California residents could be traveling in fully autonomous cars by the end of the year. And by that we mean people who aren’t just test engineers from the more than two dozen companies currently testing self-driving vehicles in the state, but regular members of the public. These folks could soon get their first experience with a technology that industry leaders have promised will transform the way we move around.
The state’s Department of Motor Vehicles has proposed substantial revisions to existing state regulations. If approved, they would give companies and automakers greater latitude in what technologies they can test on public roads. Among other things, the revisions would permit ride-hailing services to pick up passengers in cars without human drivers on board.
For now, these rides would remain solely in the realm of testing, and companies providing them would be prohibited from charging fees for those services. Nonetheless, the prospect of ride-hailing services like Uber or Lyft picking up riders in autonomous vehicles within a matter of months is the latest sign of just how quickly the autonomous age may be approaching.
Other aspects of the revisions permit the testing of vehicles that operate without traditional controls such as steering wheels and brake pedals. They also create parameters for the eventual deployment and sale of autonomous vehicles.
The revisions are a big step for California in revitalizing its reputation as an autonomous-testing hotbed. Although the state was among the first to establish laws and regulations that address testing—currently, 27 companies are authorized to test on public roads—some manufacturers had complained in recent years that the state’s rules are too restrictive and inhibit innovation.
“We’ve gotten a lot of comments from different manufacturers, and this version of the regulations has really taken those comments to heart,” said Bernard Soriano, deputy director of the California DMV. “So we hope and anticipate these regulations will be viewed positively by the industry.”
A spokesperson for Waymo, which operates more self-driving cars than any other company in California, declined comment on the proposed revisions on Friday. A spokesperson for Uber, which finally applied for a testing permit last week after a months-long standoff with the California DMV, said the company is “planning to engage with the DMV on this.”
Comment on the pending rules is open for the next 45 days, and the DMV will hold a public hearing in late April. Should no complications arise, the rules could go into effect as early as November. It’s unclear whether tech or car companies would be ready that quickly to launch fully autonomous testing with members of the public. Uber currently runs pilot projects that allow riders to hail self-driving vehicles in Pittsburgh and in Arizona, but those cars have human backup drivers sitting behind the wheel. Without a driver on board, there would still be a failsafe for testing.
“With respect to testing, they’re going to require a remote operator,” Brian Soublet, the DMV’s deputy director and chief counsel, said. “Think more like a dispatcher. That person will still have a requirement to be a licensed driver, but the passengers don’t have to be licensed drivers.”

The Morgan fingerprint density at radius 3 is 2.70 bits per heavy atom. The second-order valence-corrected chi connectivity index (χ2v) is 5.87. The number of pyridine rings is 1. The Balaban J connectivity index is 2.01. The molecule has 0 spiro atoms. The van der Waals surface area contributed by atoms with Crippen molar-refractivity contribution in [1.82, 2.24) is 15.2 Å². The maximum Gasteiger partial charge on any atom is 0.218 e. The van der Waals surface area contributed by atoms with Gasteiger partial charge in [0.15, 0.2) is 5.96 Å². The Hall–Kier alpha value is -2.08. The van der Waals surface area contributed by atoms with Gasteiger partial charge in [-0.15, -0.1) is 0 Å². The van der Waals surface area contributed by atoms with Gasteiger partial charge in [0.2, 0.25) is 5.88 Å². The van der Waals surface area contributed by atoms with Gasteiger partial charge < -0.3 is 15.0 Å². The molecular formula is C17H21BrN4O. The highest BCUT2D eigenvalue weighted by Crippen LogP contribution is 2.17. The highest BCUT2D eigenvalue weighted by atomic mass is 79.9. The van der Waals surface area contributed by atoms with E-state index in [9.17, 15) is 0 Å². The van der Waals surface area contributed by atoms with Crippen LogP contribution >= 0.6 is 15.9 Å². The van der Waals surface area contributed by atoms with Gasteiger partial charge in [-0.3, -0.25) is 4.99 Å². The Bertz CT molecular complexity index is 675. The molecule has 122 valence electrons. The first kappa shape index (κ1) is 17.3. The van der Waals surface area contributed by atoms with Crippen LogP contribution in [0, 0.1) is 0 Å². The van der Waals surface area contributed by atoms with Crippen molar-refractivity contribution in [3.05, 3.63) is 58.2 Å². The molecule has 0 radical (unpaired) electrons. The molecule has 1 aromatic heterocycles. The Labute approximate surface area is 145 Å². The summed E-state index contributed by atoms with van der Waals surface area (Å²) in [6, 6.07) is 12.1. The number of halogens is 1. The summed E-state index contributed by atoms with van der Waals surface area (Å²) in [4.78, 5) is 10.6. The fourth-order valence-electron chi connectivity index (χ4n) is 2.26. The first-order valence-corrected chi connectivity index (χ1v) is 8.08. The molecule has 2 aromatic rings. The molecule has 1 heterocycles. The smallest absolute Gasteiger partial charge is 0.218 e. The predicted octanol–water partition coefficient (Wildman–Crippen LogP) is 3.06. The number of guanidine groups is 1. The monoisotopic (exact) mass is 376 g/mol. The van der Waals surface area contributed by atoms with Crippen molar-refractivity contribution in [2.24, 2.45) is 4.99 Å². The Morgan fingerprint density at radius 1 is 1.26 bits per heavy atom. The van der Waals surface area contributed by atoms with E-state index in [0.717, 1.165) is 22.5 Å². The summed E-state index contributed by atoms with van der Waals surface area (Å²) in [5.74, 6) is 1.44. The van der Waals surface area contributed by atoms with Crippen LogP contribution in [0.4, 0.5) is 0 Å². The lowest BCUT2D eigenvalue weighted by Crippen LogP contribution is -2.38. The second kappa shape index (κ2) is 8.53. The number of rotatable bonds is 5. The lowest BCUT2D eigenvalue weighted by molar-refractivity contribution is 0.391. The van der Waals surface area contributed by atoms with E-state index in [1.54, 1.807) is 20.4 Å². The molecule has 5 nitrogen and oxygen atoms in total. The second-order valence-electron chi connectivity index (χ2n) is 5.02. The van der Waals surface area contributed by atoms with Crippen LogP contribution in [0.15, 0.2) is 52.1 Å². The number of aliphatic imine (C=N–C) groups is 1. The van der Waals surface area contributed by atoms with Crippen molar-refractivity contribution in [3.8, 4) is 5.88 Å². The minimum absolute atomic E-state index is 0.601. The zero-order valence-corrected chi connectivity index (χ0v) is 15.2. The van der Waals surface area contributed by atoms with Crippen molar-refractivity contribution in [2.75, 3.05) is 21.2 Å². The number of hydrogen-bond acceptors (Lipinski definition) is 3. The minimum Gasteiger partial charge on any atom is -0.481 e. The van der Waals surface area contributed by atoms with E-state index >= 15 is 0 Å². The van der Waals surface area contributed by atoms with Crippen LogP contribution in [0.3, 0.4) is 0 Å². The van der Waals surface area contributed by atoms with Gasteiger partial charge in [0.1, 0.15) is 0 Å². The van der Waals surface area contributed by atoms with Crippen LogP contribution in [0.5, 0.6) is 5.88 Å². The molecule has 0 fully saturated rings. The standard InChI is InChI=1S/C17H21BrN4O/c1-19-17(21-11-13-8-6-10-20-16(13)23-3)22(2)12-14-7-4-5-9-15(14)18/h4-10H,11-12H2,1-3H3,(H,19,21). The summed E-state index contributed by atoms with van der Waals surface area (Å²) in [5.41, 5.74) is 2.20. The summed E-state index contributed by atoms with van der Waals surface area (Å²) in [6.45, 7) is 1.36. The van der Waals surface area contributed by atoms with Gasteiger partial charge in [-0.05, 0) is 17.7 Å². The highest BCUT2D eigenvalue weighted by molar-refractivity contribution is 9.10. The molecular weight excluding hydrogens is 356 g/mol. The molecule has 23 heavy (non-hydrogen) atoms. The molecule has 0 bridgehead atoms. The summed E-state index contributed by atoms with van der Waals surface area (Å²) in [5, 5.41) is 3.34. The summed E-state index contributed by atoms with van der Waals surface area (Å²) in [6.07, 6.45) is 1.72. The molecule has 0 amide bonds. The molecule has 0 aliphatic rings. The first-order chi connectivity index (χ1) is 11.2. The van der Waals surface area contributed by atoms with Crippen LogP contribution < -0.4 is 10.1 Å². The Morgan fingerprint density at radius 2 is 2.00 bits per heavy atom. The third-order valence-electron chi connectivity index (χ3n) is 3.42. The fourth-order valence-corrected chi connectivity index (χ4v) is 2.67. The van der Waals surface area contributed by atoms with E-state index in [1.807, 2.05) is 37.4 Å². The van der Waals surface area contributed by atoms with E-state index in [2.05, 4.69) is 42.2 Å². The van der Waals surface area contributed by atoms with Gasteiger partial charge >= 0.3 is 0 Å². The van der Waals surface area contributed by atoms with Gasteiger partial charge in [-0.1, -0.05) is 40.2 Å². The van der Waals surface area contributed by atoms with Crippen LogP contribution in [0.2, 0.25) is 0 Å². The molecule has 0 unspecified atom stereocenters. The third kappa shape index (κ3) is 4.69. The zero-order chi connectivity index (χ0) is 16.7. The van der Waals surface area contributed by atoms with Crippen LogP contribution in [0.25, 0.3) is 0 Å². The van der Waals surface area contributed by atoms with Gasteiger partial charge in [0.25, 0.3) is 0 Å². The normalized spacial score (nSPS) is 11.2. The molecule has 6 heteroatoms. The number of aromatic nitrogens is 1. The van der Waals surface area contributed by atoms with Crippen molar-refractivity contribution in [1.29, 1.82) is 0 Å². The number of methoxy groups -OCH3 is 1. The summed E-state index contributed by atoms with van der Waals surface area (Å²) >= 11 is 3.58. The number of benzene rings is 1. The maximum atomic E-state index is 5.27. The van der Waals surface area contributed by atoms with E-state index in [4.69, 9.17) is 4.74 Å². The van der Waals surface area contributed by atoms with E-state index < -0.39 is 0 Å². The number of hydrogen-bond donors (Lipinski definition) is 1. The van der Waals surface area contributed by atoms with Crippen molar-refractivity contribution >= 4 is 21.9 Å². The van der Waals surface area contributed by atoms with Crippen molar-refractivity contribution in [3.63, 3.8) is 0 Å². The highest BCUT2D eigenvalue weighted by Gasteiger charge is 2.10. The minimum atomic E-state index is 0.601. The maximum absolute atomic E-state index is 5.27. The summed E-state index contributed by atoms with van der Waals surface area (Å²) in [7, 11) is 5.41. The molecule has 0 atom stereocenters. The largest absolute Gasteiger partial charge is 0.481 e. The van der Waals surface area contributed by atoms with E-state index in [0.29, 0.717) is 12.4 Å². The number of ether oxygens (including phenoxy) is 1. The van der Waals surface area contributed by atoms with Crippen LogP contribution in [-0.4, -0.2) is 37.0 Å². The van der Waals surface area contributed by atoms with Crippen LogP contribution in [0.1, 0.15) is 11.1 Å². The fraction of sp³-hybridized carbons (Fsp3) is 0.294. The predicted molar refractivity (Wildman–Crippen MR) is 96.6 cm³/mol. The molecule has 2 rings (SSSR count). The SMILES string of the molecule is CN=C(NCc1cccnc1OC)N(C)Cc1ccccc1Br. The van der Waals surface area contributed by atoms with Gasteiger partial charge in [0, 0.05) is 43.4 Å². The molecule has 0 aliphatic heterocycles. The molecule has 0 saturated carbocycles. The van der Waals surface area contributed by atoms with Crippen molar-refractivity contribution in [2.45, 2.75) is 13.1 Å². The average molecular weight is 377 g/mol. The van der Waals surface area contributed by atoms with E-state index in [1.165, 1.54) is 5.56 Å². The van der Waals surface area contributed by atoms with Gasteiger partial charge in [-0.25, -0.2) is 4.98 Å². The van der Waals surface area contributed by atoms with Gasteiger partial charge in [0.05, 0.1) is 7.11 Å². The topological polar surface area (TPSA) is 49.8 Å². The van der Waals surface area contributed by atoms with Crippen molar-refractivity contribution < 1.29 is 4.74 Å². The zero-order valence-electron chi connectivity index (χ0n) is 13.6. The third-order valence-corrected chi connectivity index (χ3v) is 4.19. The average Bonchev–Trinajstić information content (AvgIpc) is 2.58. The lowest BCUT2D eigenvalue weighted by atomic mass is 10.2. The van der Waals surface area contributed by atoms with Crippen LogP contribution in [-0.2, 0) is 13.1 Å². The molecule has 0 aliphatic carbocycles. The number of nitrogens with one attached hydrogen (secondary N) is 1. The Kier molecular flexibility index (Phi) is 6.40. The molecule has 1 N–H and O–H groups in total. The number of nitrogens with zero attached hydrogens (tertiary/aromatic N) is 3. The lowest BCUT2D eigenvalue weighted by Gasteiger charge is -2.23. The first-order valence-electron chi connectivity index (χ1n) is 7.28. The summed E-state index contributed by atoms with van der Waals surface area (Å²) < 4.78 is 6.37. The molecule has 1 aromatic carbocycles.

Another requirement may help to start putting parameters around an aspect of autonomous development that has remained hazy to date: how vehicles and law-enforcement officers should best interact. The proposed rules don’t determine how their meetings should necessarily take place, but the DMV wants to ensure communication between makers of the technology and the police.
“Both highway patrol and local areas need to know how to interact with the vehicles, and we’ve put out what we think are minimum standards,” Soublet said. “They need to understand how to know if the autonomous technology is engaged, how to pull it off the road, and some of the important things [such as] where to find in the vehicle who owns it and who is insuring it.”
Some aspects of California’s existing regulations stay the same. Companies still must file annual disengagement reports that provide information on the number of times their self-driving systems suffer glitches or failures. A ban on the testing of any vehicle with a gross weight of more than 10,001 pounds remains intact.
Not everyone is pleased with the proposed regulations. Consumer Watchdog, a nonprofit that has advocated for stringent testing rules, says the revised regulations weaken safety protection for everyday motorists.
Provisions in early drafts of the revisions had required cars without steering wheels to be tested in the state for at least a year—with at least one disengagement report filed—before the company could deploy such a vehicle. Another would have required companies to receive permission from municipalities before testing within their jurisdictions. Those provisions were dropped.
“The DMV’s current self-driving-car test regulations set a standard for the nation, requiring a test driver behind a steering wheel who could take over and vital public reports about testing activities,” said John Simpson, privacy director at Consumer Watchdog. “The new rules are too industry-friendly and don’t adequately protect consumers.”
But the DMV sees the new rules as helping to maintain transparency and build trust about autonomous vehicles among the public. “You know, a big part of the technology is selling it to the public, and selling it from the standpoint of public acceptance,” Soriano said. “The disengagement reports are valuable, and they’re very helpful from an industry perspective, because the public can see how effective the technology is and develop that trust. I see it as a positive.”